[E. L. Moore's North Conway Station]
My goddamned legs are going to remain numb but I can get around pretty well . . . worse is my numb finger tips . . . I gotta watch the keys pretty close and still make mistakes . . . but I manage.
Why the hell do I have to spend all the time I do on those cussed drawings (except in the interests of accuracy) when you have them done over anyway. Still it ain’t really work, just tedious, since I can sit in my easy chair and do them. But damit I gotta move around a lot to photograph the stuff and printing the pictures is a helluva strain on the gut. I type a couple of pages then go lie down a while, then type a couple more but they eventually all get typed. It’s much more fun writing in longhand in bed. But hell, I got no complaints, much, I eat well, got plenty of leisure, lots of books and don’t get up until I get damned good and ready . . . except to feed my cats. When they get hungry they won’t let me sleep.
E. L. Moore, age 79, in the cover letter to Kelley’s Folly, to Tony Koester, then editor of Railroad Model Craftsman, dated 26 May 1977.
Legs never going to get any better but I get around pretty well -- numbness in finger tips is more bothersome, causing me to watch my keys : ... no more touch typewriting. But I got no real complaints -- old age would [sic] be so bad if one didn’t keep on getting older. Lots of oldsters complain of poverty, loneliness and being bored . . . . I ain’t got none of those bothering me . . . and I’ve got good and constant company and bedmates -- my cats. So what the hell!
E. L. Moore, in a letter to then editor of Model Railroader, Russ Larson, dated 29 May 1977.
Just a brief note, E. L., to let you know that some cantankerous old buzzard is sending me nasty notes under your name. After all these years of hard work I’ve finally become editor and I still don’t get no respect.
By the way, I’d like to buy both articles: “The Village Store” and “Butz Milling and Feed Co.” The snow scene of the village store would be a nice addition to one of our winter issues.
Keep in touch. Your postcards help brighten our day.
Extract from a letter Russ Larson wrote to E. L. Moore dated 30 August 1977. It looks like E. L. Moore was sending Russ Larson letters with some harsh words intermingled with the usual Moore-isms. I haven’t seen the whole exchange, just some surviving pieces so I don’t know what caused this or when it started. I suspect it might have been the usual annoyances and frustrations a writer encounters magnified by ill health. Russ Larson handled it with charm and professionalism, and things cranked back a few notches as time went on. And Mr. Larson kept buying submissions from E. L. Moore.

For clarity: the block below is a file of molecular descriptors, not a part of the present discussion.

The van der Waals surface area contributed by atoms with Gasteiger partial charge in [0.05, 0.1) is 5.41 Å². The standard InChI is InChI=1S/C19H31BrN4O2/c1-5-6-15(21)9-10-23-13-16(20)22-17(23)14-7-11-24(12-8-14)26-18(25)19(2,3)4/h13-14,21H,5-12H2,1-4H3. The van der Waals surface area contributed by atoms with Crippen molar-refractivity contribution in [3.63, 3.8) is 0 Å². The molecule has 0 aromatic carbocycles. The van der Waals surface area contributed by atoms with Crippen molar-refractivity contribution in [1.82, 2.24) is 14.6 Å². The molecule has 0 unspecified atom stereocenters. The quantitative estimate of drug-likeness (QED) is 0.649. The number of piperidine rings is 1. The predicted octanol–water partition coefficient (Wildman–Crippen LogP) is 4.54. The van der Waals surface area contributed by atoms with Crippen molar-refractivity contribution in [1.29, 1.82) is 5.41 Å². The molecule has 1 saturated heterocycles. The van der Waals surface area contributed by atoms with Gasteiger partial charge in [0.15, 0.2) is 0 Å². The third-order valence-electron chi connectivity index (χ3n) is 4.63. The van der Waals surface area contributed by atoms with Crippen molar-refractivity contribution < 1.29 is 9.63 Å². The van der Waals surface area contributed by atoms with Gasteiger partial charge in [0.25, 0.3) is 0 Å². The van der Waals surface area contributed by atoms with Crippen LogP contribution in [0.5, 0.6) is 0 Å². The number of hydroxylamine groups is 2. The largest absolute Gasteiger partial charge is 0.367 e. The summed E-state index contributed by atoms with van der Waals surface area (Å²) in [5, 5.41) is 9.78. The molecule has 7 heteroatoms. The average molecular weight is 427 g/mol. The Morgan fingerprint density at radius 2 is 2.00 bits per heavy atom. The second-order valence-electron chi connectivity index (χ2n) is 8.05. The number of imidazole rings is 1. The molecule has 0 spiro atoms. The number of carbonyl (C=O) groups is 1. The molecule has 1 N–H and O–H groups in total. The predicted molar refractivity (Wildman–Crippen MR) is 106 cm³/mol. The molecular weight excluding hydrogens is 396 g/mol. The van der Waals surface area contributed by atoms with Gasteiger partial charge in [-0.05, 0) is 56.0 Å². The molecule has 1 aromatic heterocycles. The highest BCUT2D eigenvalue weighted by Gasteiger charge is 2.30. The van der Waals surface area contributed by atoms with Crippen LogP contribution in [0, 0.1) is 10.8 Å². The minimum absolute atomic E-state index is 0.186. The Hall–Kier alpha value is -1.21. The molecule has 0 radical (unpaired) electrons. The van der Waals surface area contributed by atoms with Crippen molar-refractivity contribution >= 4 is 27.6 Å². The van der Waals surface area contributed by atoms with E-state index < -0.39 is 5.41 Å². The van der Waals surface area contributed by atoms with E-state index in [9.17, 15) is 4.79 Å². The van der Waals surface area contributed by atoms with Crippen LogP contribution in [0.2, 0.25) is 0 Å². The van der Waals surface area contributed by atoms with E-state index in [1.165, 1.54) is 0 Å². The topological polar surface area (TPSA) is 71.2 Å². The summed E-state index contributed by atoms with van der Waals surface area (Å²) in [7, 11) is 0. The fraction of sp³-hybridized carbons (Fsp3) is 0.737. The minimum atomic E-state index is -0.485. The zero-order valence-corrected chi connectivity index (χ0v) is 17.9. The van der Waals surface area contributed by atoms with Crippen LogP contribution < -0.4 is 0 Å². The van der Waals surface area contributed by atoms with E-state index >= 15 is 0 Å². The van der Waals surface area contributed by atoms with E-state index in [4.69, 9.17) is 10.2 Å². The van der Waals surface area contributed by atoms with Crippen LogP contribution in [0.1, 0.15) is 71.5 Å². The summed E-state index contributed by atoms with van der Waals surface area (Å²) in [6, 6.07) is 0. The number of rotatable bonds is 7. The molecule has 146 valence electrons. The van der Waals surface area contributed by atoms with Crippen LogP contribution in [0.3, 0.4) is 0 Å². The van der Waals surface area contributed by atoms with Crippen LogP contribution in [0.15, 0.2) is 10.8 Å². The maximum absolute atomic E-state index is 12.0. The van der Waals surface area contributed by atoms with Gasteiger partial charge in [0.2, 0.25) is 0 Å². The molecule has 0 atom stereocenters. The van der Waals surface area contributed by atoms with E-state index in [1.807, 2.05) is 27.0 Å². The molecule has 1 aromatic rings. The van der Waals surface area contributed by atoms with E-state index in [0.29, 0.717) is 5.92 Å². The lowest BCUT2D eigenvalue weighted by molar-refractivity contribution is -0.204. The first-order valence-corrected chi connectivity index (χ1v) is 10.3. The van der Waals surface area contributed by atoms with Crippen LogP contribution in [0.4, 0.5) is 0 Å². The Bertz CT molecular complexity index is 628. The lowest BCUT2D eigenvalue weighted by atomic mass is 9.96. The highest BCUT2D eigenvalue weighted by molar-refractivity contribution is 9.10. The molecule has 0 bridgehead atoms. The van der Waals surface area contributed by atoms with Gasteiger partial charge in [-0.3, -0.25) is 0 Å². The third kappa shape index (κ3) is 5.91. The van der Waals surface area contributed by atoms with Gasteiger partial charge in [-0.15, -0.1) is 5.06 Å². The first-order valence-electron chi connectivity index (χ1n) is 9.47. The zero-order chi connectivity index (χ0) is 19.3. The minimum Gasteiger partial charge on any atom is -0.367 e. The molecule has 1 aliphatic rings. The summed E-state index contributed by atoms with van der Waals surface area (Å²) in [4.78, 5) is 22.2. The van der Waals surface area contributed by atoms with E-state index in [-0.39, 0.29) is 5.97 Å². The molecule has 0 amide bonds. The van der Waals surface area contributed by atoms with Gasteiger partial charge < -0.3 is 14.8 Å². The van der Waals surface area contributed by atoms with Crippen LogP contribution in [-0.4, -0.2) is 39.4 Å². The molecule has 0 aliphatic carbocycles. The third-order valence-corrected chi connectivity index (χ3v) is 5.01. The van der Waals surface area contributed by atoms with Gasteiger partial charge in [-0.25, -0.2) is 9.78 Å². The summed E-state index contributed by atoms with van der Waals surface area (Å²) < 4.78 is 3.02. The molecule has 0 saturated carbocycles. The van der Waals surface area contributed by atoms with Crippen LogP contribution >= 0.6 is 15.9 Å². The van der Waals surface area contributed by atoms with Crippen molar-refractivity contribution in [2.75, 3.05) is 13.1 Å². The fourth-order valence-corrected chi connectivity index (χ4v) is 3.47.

Me, I been feeling right pert until I read of that Greek bastard, 98 years old, who, it was reported, ran 42 miles in less than eight hours. Hell’s bells, I’d do well to walk eight miles in 42 hours. Says he gave up sex at 85 . . . I assume he ran out of women. Just to read of him congeals my blood and makes me want to bury my head in the sand to my toes. Only thing is I’ve always wanted to go back to the land but I don’t want it writ on my tombstone “When I said I wanted to go back to the land I didn’t mean this deep.”
Extracted from a E. L. Moore wrote to Russ Larson dated 1 September 1977.
This is not -- and I repeat -- is not something an inexperienced modeler should tackle. It is, in fact, the largest and most complicated structure I’ve ever built, and except that was done as a favor for a friend, one Fred Kelley, a no good Irishman, I would never have attempted it at all. Yet it turned out to be fun, and a challenge, and hard work all rolled into one.
The opening paragraph to E. L. Moore’s unpublished manuscript for The North Conway Depot submitted to Model Railroader on 6 January 1978. Russ Larson accepted it. It’s interesting that during a period when he admittedly wasn’t at his best healthwise, he still produced what he thought was his largest and most complex model building.
And now the doc says I gotta cut my sex life in half. “Which half?” I asks, “thinking or talking about it.”
Extracted from a letter E. L. Moore wrote to Russ Larson dated 12 January 1978.
One of these could be me -- two old codgers sitting on a park bench -- one says: “E. L. remember in years past how we useta set on this very bench and watch all them gals goin’ by in their fancy dresses?”
“Yep, I remember.”
“You remember how we useta look at their purty round bottoms as they went by?”
“Yup -- I recollect. What I can’t remember is why?”
Another extract from that 12 January 1978 letter.
E. L. Moore died on 12 August 1979.